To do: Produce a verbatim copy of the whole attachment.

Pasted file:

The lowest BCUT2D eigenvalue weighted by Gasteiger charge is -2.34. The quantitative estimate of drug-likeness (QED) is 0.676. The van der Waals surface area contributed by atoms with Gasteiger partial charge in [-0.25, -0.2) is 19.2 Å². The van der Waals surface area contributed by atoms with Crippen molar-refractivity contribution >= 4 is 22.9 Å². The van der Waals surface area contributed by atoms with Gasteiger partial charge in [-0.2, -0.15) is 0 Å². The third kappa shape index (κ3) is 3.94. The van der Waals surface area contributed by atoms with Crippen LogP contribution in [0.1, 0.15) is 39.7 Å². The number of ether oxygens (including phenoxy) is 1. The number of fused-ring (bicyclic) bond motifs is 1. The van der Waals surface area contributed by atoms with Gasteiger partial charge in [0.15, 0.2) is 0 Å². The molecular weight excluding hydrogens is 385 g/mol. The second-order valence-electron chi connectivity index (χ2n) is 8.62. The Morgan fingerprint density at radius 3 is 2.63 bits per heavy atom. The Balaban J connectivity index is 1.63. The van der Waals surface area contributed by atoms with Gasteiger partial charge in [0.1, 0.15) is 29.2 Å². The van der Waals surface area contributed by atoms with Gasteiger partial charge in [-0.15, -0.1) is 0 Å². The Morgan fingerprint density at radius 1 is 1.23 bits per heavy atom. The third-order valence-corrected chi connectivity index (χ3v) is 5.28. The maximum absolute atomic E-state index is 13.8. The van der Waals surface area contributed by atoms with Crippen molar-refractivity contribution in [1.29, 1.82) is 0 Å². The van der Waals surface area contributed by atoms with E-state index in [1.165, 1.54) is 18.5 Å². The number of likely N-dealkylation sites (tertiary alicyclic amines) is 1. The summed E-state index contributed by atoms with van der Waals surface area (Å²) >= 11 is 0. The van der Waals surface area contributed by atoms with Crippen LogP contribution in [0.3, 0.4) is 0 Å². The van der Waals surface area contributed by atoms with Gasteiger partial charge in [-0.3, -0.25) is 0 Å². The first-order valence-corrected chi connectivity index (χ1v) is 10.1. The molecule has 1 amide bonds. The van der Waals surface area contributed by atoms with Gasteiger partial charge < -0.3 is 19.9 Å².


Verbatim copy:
The lowest BCUT2D eigenvalue weighted by Gasteiger charge is -2.34. The quantitative estimate of drug-likeness (QED) is 0.676. The van der Waals surface area contributed by atoms with Gasteiger partial charge in [-0.25, -0.2) is 19.2 Å². The van der Waals surface area contributed by atoms with Crippen molar-refractivity contribution >= 4 is 22.9 Å². The van der Waals surface area contributed by atoms with Gasteiger partial charge in [-0.2, -0.15) is 0 Å². The third kappa shape index (κ3) is 3.94. The van der Waals surface area contributed by atoms with Crippen LogP contribution in [0.1, 0.15) is 39.7 Å². The number of ether oxygens (including phenoxy) is 1. The number of fused-ring (bicyclic) bond motifs is 1. The van der Waals surface area contributed by atoms with Gasteiger partial charge in [0.15, 0.2) is 0 Å². The molecular weight excluding hydrogens is 385 g/mol. The second-order valence-electron chi connectivity index (χ2n) is 8.62. The Morgan fingerprint density at radius 3 is 2.63 bits per heavy atom. The Balaban J connectivity index is 1.63. The van der Waals surface area contributed by atoms with Gasteiger partial charge in [0.1, 0.15) is 29.2 Å². The van der Waals surface area contributed by atoms with Gasteiger partial charge in [-0.15, -0.1) is 0 Å². The Morgan fingerprint density at radius 1 is 1.23 bits per heavy atom. The third-order valence-corrected chi connectivity index (χ3v) is 5.28. The maximum absolute atomic E-state index is 13.8. The van der Waals surface area contributed by atoms with Crippen molar-refractivity contribution in [1.29, 1.82) is 0 Å². The van der Waals surface area contributed by atoms with E-state index in [1.165, 1.54) is 18.5 Å². The number of likely N-dealkylation sites (tertiary alicyclic amines) is 1. The summed E-state index contributed by atoms with van der Waals surface area (Å²) >= 11 is 0. The van der Waals surface area contributed by atoms with Crippen LogP contribution in [0.3, 0.4) is 0 Å². The van der Waals surface area contributed by atoms with Gasteiger partial charge in [-0.3, -0.25) is 0 Å². The first-order valence-corrected chi connectivity index (χ1v) is 10.1. The molecule has 1 amide bonds. The van der Waals surface area contributed by atoms with Gasteiger partial charge < -0.3 is 19.9 Å².